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What is your timer set at?

post #1 of 6
Thread Starter 

If you light your coop, what do you set your timer at (how many hours extra) - right now, I recognize it changes?  Do you add the hours to the morning, evening, or both? We are still getting 1-2 eggs a day with three chickens.  I have lights and will need to heat their water so I will put a rope light up in their coop for awhile.

 

Thanks in advance.    

post #2 of 6

I read somewhere that chickens need 14 hours of daylight for optimum egg production.  You will need to check how many daylight hours you have where you live as it changes with latitude. 

I am not sure but I don't think it matters where you add the hours of artificial light as long as it adds up to 14 hours.

post #3 of 6

I prefer to add light in early mornings so they go to roost with natural sunset.

I aim for 14-15 hours...right now light is set to come on at about 3am.

Light needs to be bright enough to 'read a newspaper' in coop..

they need to be able to see to move around, eat and drink...and lay!

 

How old are your birds?

Do you free range?

 

Sometimes first year layers will lay all winter without supplemental lighting, sometimes they won't.

Here's a pretty good article on supplemental lighting. Some folks think that using lighting shortens the years a hen will lay, I don't agree with that theory but I also plan to cull my older hens for soup at about 3 years old.

Great article on VENTILATION, one of THE MOST IMPORTANT aspects of coop design.

Fantastic treatise to help decide how much SPACE your chickens need.

 

Chicken math is not just 'addition'...but also should include Division, Multiplication and especially Subtraction!!!

 

Quoting centrarchid:

"Make every effort to understand your chicken's biology and the environment that supports it."

Reply

Great article on VENTILATION, one of THE MOST IMPORTANT aspects of coop design.

Fantastic treatise to help decide how much SPACE your chickens need.

 

Chicken math is not just 'addition'...but also should include Division, Multiplication and especially Subtraction!!!

 

Quoting centrarchid:

"Make every effort to understand your chicken's biology and the environment that supports it."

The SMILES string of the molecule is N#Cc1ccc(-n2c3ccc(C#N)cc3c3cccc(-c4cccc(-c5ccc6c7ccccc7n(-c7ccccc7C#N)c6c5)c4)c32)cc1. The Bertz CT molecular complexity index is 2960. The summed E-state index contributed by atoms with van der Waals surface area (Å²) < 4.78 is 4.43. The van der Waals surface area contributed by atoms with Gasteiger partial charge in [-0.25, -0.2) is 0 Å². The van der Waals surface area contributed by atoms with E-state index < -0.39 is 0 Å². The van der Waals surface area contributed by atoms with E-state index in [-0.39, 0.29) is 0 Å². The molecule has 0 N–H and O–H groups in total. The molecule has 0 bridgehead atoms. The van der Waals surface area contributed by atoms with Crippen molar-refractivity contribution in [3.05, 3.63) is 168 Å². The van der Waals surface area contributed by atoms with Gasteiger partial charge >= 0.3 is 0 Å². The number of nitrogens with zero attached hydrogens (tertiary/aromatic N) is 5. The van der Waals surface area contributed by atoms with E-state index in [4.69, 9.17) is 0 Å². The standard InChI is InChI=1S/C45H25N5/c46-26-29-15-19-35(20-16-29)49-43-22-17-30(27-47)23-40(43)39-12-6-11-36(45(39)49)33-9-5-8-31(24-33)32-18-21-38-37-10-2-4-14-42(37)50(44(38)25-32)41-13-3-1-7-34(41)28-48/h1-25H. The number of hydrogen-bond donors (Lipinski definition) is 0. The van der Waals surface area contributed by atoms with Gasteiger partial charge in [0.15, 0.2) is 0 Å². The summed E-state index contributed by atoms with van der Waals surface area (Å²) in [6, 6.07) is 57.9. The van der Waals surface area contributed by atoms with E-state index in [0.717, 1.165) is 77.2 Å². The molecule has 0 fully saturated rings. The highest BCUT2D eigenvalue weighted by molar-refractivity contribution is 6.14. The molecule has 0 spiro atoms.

Reply
post #4 of 6
Thread Starter 

Thanks. I had read that article, just looking at what other people are doing.  My chicks were new this spring.  I have three.  They have a coop and covered run.  They are not free range. 

 

Emily

post #5 of 6

I set my light up to come on in the morning. Chickens have very poor eyesight after dark and if you have a timer on at night and then while they are roaming around the coop it shuts off on them they will not be able to find their way up to their roosts. If you allow them to go in and start roosting at sunset by the time it is dark they will be all set. 

post #6 of 6
Thread Starter 

Thanks everyone!  I got the rope light installed.  It comes on at 3 am and will stay on until 8 am each day.  I also got the heat cable installed on their brite tap waterer.  That is working like a charm.  It is getting pretty chilly here - in the high teens and mid-twenties at night.  Hopefully it will stay like this for a long time for the chickens sake.  I plan on putting some plastic around the bottom half of their run so that they have a good wind break.  I leave their coop door open always because they are in a secure run (we figured if something could get into the run, they could probably get into the coop too - who knows).  Anyway, the plastic will go tall enough to block drafts from the coop door too.  The whole roof of the coop is ventilated.  I might close off some of the ventilation with a board this winter depending on how cold we get.  Anyway. . . I digress.  Thanks for the advice about the lights.  I get why it is better to turn it on in the morning. 

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